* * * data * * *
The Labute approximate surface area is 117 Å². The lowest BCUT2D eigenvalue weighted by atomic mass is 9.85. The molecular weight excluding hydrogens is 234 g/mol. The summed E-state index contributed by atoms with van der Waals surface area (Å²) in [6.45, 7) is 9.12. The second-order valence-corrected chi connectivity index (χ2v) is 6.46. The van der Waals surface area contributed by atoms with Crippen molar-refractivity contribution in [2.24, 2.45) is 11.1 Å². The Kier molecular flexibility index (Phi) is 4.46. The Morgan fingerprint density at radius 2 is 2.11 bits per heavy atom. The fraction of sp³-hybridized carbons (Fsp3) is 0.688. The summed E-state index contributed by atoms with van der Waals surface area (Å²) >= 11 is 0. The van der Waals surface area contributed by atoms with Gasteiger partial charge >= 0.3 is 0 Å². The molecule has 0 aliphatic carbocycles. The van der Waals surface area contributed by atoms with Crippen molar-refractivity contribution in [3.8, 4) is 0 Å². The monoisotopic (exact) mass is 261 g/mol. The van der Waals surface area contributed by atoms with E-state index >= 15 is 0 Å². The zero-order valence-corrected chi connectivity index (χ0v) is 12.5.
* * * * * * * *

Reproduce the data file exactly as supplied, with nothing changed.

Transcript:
The Labute approximate surface area is 117 Å². The lowest BCUT2D eigenvalue weighted by atomic mass is 9.85. The molecular weight excluding hydrogens is 234 g/mol. The summed E-state index contributed by atoms with van der Waals surface area (Å²) in [6.45, 7) is 9.12. The second-order valence-corrected chi connectivity index (χ2v) is 6.46. The van der Waals surface area contributed by atoms with Crippen molar-refractivity contribution in [2.24, 2.45) is 11.1 Å². The Kier molecular flexibility index (Phi) is 4.46. The Morgan fingerprint density at radius 2 is 2.11 bits per heavy atom. The fraction of sp³-hybridized carbons (Fsp3) is 0.688. The summed E-state index contributed by atoms with van der Waals surface area (Å²) >= 11 is 0. The van der Waals surface area contributed by atoms with Gasteiger partial charge >= 0.3 is 0 Å². The molecule has 0 aliphatic carbocycles. The van der Waals surface area contributed by atoms with Crippen molar-refractivity contribution in [3.8, 4) is 0 Å². The monoisotopic (exact) mass is 261 g/mol. The van der Waals surface area contributed by atoms with E-state index >= 15 is 0 Å². The zero-order valence-corrected chi connectivity index (χ0v) is 12.5.